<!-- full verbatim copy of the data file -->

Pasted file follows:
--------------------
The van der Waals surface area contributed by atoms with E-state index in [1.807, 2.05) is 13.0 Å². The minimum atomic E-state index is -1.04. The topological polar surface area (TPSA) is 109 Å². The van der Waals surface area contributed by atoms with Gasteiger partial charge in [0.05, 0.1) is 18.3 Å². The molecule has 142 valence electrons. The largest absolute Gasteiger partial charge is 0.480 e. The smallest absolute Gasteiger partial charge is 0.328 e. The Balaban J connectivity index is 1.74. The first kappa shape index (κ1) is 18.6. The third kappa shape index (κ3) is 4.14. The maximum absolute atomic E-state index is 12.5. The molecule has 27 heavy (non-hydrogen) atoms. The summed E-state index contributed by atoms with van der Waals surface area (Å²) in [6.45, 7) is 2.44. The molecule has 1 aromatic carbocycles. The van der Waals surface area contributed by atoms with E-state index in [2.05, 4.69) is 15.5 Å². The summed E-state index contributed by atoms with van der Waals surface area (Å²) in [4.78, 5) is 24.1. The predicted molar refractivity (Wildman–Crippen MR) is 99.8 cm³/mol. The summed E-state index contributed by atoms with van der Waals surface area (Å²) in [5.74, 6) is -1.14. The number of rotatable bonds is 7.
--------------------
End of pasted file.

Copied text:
The van der Waals surface area contributed by atoms with E-state index in [1.807, 2.05) is 13.0 Å². The minimum atomic E-state index is -1.04. The topological polar surface area (TPSA) is 109 Å². The van der Waals surface area contributed by atoms with Gasteiger partial charge in [0.05, 0.1) is 18.3 Å². The molecule has 142 valence electrons. The largest absolute Gasteiger partial charge is 0.480 e. The smallest absolute Gasteiger partial charge is 0.328 e. The Balaban J connectivity index is 1.74. The first kappa shape index (κ1) is 18.6. The third kappa shape index (κ3) is 4.14. The maximum absolute atomic E-state index is 12.5. The molecule has 27 heavy (non-hydrogen) atoms. The summed E-state index contributed by atoms with van der Waals surface area (Å²) in [6.45, 7) is 2.44. The molecule has 1 aromatic carbocycles. The van der Waals surface area contributed by atoms with E-state index in [2.05, 4.69) is 15.5 Å². The summed E-state index contributed by atoms with van der Waals surface area (Å²) in [4.78, 5) is 24.1. The predicted molar refractivity (Wildman–Crippen MR) is 99.8 cm³/mol. The summed E-state index contributed by atoms with van der Waals surface area (Å²) in [5.74, 6) is -1.14. The number of rotatable bonds is 7.